Then, moving to London after getting my first post-uni job, I abandoned the bin. I'd acquire spanking new, shrinkwrapped, print-scented books, gratis, from publishers (one of the secret perks of TV production) and left my mum to cope with the literally thousands of bin finds and vastly diminished living space alone. Until yesterday.

I've embarked on a massive clearout, and it's a weirdly liberating feeling throwing away hundreds of books- something I always felt utter horror about. It's like smashing up a sandcastle you spent hours building or- possibly- feigning a lonely canoe death. I've realised that there are dozens of authors whose works I will never read- Iris Murdoch, Laurens Van Der Post, most of David Lodge- and that I'm quite happy that's the case.

So there's now a massive stack of books in my mum's dining room, precariously piled, and looking like an oddly sentient, menacingly amorphous blob. I've just rung a charity shop to send a van to pick them up: the Oxfam bookshop. Karma, innit. Who knows, perhaps some books might get a 4th chance.

Justify Full

Saturday, 22 May 2010

Logo Mk II


A baroque doorway in Peroulades, about 100m from our house, which- given a few days, half a pack of cigarettes and a few brikis of coffee- will soon become the basis of the new logo. Imagine the outline, in gold, with a stylised olive tree on a heraldic shield where the feral tree now grows. Tasteful? I think so.

We've started trying to sell oil to buyers- small delis in London- to tide us over for the Autumn until we can start bottling our utterly untraditional blend. It's terrifying. The older I get, the more I think that anyone in any position of responsibility- whether starting a business or a family- has absolutely no idea what they're doing, and grows into the role. Hopefully.

More to come on the mind-boggling variety of bottles Italian and Chinese manufacturers produce. It's odd seeing distinctive bottles I recognise from artisanal Greek winemakers sold by the 10s of 1000 by Chinese megafactories.

Odd in that, while I didn't expect our bottles to be hand-blown by happy peasants in a whitewashed hut, globalisation always seems the preserve of someone else- Nike or Starbucks or Coca-Cola- until you actually start a business. Yet it seems impossible to sell anything, even a product as Slow Food and determinedly dopia* as our oil without somehow bringing in Far East labour in a city of which I've never heard but which is probably larger than London and younger than me. I imagine earnest young sweet manufacturers were agonising over slavery similarly 200 years ago, though I should add the moral quandary is of a different order of magnitude. In my case, it's simply that I want as much as possible to be made in Corfu... yet the labels of (newly-grown) Corfiot rival brands are hideous, quite possibly made up in the print shop by the law courts in Town, and are driving me to- of all places- a Birmingham printer for our own (ahem, impeccably stylish) versions.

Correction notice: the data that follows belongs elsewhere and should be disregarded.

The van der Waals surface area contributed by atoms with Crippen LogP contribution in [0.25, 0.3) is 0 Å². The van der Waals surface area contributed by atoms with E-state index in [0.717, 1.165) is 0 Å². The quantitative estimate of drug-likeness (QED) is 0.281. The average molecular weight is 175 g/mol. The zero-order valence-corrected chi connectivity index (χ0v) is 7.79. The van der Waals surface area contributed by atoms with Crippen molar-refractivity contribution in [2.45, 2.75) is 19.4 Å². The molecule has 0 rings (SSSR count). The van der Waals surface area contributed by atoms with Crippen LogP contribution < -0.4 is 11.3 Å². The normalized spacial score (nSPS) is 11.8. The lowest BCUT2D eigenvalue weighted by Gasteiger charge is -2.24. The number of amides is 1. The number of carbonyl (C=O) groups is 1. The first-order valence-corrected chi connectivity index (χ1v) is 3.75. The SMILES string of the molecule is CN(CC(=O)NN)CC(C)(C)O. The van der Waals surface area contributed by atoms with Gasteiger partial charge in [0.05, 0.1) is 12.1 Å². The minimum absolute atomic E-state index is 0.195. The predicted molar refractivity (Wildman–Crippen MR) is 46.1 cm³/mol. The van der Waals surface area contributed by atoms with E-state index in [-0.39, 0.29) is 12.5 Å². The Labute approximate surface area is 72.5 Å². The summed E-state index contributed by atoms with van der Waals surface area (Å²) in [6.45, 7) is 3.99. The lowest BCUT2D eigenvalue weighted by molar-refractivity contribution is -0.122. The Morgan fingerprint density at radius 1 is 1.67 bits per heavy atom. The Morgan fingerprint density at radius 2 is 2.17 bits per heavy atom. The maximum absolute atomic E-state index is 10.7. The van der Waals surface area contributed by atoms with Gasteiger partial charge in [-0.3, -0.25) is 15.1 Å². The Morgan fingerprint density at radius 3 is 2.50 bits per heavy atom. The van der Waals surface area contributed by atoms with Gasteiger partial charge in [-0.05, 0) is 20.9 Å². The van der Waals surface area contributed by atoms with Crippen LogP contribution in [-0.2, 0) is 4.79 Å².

I suppose it always thus. In the 19th century, the primary market for Corfiot olive oil was German factories, where it was used as an industrial lubricant; In the 18th century, it was as fuel for Venetian lamps- imagine how many masqued balls were lit by Corfiot serf labour; In a smaller world, such international connections must have seemed equally strange and jarring to Corfiot eyes. I suppose, thinking about it, part of the appeal of returning to Corfu is retreating from modernity; returning to a self-enclosed ancestral neverworld. But the Chinese role in our determinedly paysan business proves the fallacy of this, a lesson I had to return to Corfu to learn. As the Qu'ran says, "Seek ye knowledge, even unto China." It's a mark of modernity that China's reach now stretches to Peroulades.

* Local

Friday, 21 May 2010

In the beginning, was the Logo


Endless tinkering with Gimp- a sort of free Photoshop- has led me to create the above logo for our oil.

It's the old crest of the Septinsular Republic, given a snazzy new colouring-in. The aim is (milking our 400-year-old Venetian-planted olive trees for all their worth) to market the oil as if it were an expensive Italian wine- think Chianti or Lacryma Christi bottles with their gilded heraldic crests.

Katie thinks it's too masculine, and sinister... what do you think? I suspect that, like wine, it's men rather than women that buy boutique olive oils.

Certainly, rival brands seem aggressively, even hyper-masculine: http://www.speironcompany.com/Text/lambda.html

I may have to accede to Katie's consistently better judgment. That said, it is a nice logo, though perhaps more for a Ruritanian statelet than a viable business.

Wednesday, 19 May 2010

Everywhere I go, Greece wounds me...




...or, Attack of the Toddler People.

Hard at work...


...on the trading floor.